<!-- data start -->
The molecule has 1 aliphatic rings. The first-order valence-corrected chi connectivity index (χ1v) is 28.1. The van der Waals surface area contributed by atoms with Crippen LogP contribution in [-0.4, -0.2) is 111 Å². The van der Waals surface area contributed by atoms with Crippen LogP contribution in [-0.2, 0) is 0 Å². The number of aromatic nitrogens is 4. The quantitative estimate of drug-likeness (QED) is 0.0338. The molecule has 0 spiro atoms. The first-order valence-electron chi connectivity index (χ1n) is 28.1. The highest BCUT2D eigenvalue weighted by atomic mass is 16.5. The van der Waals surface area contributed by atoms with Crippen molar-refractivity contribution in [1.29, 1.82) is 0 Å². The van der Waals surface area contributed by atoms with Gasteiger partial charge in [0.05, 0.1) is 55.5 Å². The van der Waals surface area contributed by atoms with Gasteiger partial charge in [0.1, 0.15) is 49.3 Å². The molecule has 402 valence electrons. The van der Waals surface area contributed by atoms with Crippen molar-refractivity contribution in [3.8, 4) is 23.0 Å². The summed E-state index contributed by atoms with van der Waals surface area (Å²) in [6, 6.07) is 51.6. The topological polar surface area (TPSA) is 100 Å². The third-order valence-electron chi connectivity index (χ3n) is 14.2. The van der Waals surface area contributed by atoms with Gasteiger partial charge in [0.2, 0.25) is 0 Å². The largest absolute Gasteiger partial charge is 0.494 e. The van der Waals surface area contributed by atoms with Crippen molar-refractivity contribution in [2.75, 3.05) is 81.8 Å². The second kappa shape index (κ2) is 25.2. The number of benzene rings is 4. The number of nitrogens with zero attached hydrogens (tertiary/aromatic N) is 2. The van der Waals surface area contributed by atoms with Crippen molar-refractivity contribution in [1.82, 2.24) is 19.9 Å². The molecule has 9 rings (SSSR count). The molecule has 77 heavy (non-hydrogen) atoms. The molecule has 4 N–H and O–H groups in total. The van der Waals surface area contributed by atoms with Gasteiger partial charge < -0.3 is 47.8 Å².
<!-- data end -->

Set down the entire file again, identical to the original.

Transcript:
The molecule has 1 aliphatic rings. The first-order valence-corrected chi connectivity index (χ1v) is 28.1. The van der Waals surface area contributed by atoms with Crippen LogP contribution in [-0.4, -0.2) is 111 Å². The van der Waals surface area contributed by atoms with Crippen LogP contribution in [-0.2, 0) is 0 Å². The number of aromatic nitrogens is 4. The quantitative estimate of drug-likeness (QED) is 0.0338. The molecule has 0 spiro atoms. The first-order valence-electron chi connectivity index (χ1n) is 28.1. The highest BCUT2D eigenvalue weighted by atomic mass is 16.5. The van der Waals surface area contributed by atoms with Crippen molar-refractivity contribution in [1.29, 1.82) is 0 Å². The van der Waals surface area contributed by atoms with Gasteiger partial charge in [0.05, 0.1) is 55.5 Å². The van der Waals surface area contributed by atoms with Gasteiger partial charge in [0.1, 0.15) is 49.3 Å². The molecule has 402 valence electrons. The van der Waals surface area contributed by atoms with Crippen molar-refractivity contribution in [3.8, 4) is 23.0 Å². The summed E-state index contributed by atoms with van der Waals surface area (Å²) in [6, 6.07) is 51.6. The topological polar surface area (TPSA) is 100 Å². The third-order valence-electron chi connectivity index (χ3n) is 14.2. The van der Waals surface area contributed by atoms with Gasteiger partial charge in [0.2, 0.25) is 0 Å². The largest absolute Gasteiger partial charge is 0.494 e. The van der Waals surface area contributed by atoms with Crippen molar-refractivity contribution in [2.75, 3.05) is 81.8 Å². The second kappa shape index (κ2) is 25.2. The number of benzene rings is 4. The number of nitrogens with zero attached hydrogens (tertiary/aromatic N) is 2. The van der Waals surface area contributed by atoms with Crippen molar-refractivity contribution in [1.82, 2.24) is 19.9 Å². The molecule has 9 rings (SSSR count). The molecule has 77 heavy (non-hydrogen) atoms. The molecule has 4 N–H and O–H groups in total. The van der Waals surface area contributed by atoms with Gasteiger partial charge < -0.3 is 47.8 Å².